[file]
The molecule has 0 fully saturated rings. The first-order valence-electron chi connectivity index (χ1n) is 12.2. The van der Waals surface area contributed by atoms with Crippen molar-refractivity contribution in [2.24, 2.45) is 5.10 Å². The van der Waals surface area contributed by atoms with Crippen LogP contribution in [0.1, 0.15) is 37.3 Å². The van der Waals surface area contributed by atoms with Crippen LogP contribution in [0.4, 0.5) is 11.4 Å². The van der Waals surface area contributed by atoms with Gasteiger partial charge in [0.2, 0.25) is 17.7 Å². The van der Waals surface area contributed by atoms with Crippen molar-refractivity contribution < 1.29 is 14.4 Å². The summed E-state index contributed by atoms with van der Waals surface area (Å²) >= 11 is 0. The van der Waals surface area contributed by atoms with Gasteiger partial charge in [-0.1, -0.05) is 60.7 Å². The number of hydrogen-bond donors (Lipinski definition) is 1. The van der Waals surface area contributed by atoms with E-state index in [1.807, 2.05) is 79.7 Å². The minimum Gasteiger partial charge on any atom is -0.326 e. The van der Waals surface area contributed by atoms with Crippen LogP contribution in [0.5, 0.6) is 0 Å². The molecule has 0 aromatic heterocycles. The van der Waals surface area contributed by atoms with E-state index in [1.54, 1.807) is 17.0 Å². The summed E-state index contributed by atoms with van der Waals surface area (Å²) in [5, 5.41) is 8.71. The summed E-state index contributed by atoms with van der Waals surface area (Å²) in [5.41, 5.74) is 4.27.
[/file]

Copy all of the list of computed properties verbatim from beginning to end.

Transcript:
The molecule has 0 fully saturated rings. The first-order valence-electron chi connectivity index (χ1n) is 12.2. The van der Waals surface area contributed by atoms with Crippen molar-refractivity contribution in [2.24, 2.45) is 5.10 Å². The van der Waals surface area contributed by atoms with Crippen LogP contribution in [0.1, 0.15) is 37.3 Å². The van der Waals surface area contributed by atoms with Crippen LogP contribution in [0.4, 0.5) is 11.4 Å². The van der Waals surface area contributed by atoms with Gasteiger partial charge in [0.2, 0.25) is 17.7 Å². The van der Waals surface area contributed by atoms with Crippen molar-refractivity contribution < 1.29 is 14.4 Å². The summed E-state index contributed by atoms with van der Waals surface area (Å²) >= 11 is 0. The van der Waals surface area contributed by atoms with Gasteiger partial charge in [-0.1, -0.05) is 60.7 Å². The number of hydrogen-bond donors (Lipinski definition) is 1. The van der Waals surface area contributed by atoms with E-state index in [1.807, 2.05) is 79.7 Å². The minimum Gasteiger partial charge on any atom is -0.326 e. The van der Waals surface area contributed by atoms with Crippen LogP contribution in [0.5, 0.6) is 0 Å². The molecule has 0 aromatic heterocycles. The van der Waals surface area contributed by atoms with E-state index in [1.54, 1.807) is 17.0 Å². The summed E-state index contributed by atoms with van der Waals surface area (Å²) in [5, 5.41) is 8.71. The summed E-state index contributed by atoms with van der Waals surface area (Å²) in [5.41, 5.74) is 4.27.